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Lecture 64

PHIL 1200 Lecture 64: Lecture 64

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PHIL 1200
David R.Hampton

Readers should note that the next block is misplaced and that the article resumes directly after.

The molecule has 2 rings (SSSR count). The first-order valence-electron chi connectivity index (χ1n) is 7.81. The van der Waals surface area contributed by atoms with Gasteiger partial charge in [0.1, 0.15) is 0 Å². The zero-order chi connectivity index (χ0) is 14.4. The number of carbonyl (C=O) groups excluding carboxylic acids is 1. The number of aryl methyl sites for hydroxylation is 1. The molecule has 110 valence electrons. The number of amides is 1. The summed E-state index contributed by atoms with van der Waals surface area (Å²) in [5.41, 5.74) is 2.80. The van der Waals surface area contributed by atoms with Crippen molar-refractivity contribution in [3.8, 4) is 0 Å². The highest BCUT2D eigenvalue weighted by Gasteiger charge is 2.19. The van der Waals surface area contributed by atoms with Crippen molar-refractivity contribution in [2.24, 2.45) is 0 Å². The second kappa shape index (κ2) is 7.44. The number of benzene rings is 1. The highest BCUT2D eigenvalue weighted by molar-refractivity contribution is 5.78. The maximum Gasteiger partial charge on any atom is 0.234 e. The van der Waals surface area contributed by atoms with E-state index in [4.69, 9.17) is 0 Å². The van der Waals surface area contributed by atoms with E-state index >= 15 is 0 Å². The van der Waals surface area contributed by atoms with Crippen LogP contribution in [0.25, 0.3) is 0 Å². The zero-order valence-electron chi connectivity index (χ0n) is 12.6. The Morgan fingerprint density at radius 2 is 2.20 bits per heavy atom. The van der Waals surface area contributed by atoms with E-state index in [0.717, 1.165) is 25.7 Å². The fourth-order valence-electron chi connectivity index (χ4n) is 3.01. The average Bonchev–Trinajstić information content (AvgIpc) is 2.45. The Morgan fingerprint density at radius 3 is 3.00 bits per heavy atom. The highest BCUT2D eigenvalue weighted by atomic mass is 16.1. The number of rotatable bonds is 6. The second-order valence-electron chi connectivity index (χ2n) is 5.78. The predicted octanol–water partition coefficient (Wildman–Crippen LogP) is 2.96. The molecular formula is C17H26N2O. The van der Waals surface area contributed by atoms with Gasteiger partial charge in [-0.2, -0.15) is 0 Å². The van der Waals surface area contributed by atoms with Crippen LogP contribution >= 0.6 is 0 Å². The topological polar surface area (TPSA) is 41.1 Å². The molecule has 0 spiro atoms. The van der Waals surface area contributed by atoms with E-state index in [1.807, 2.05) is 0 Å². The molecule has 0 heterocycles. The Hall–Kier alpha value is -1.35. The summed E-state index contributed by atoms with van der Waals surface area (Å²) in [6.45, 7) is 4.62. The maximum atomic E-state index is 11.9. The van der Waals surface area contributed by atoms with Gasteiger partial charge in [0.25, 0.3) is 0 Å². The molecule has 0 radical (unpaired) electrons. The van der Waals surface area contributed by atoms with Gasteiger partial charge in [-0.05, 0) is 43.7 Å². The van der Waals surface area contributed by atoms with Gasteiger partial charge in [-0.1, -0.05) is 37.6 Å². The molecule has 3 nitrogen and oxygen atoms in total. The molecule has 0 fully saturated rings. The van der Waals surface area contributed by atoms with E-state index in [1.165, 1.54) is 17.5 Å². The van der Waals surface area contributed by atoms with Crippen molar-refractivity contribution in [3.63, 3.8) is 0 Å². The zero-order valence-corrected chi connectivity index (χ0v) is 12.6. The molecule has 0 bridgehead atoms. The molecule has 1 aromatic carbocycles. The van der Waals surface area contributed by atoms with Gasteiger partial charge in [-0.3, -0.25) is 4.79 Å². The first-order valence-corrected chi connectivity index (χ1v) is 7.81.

lD82R Moral virtue, for Aristotle, comes about through habituation/moral education (not through nature). People are educated/trained to be brave or just, and need to practice repeatedly these virtues to perfect them (this does not happen in the case of natural abilities, such a seeing or hearing). Legislation also aims at such a habituation of the citizens. Next consideration: The virtues that arise from such practice must in a way be beneficial. But what is beneficial/good? In the case of bodily goods, such as health, one must avoid both deficiency and excessiveness (of exercise, for example). The same seems to be the case for the virtues (for example, bravery is the state of neither being afraid of everything nor being too rash and reckless). Moral virtue, therefore, is preserved by the mean. Moreover, virtue is concerned with pleasures and pains. In what way? The virtuous person finds pleasure in the right sort of things (moderation, helping others, being just, etc.). This is something that needs to be learnt.
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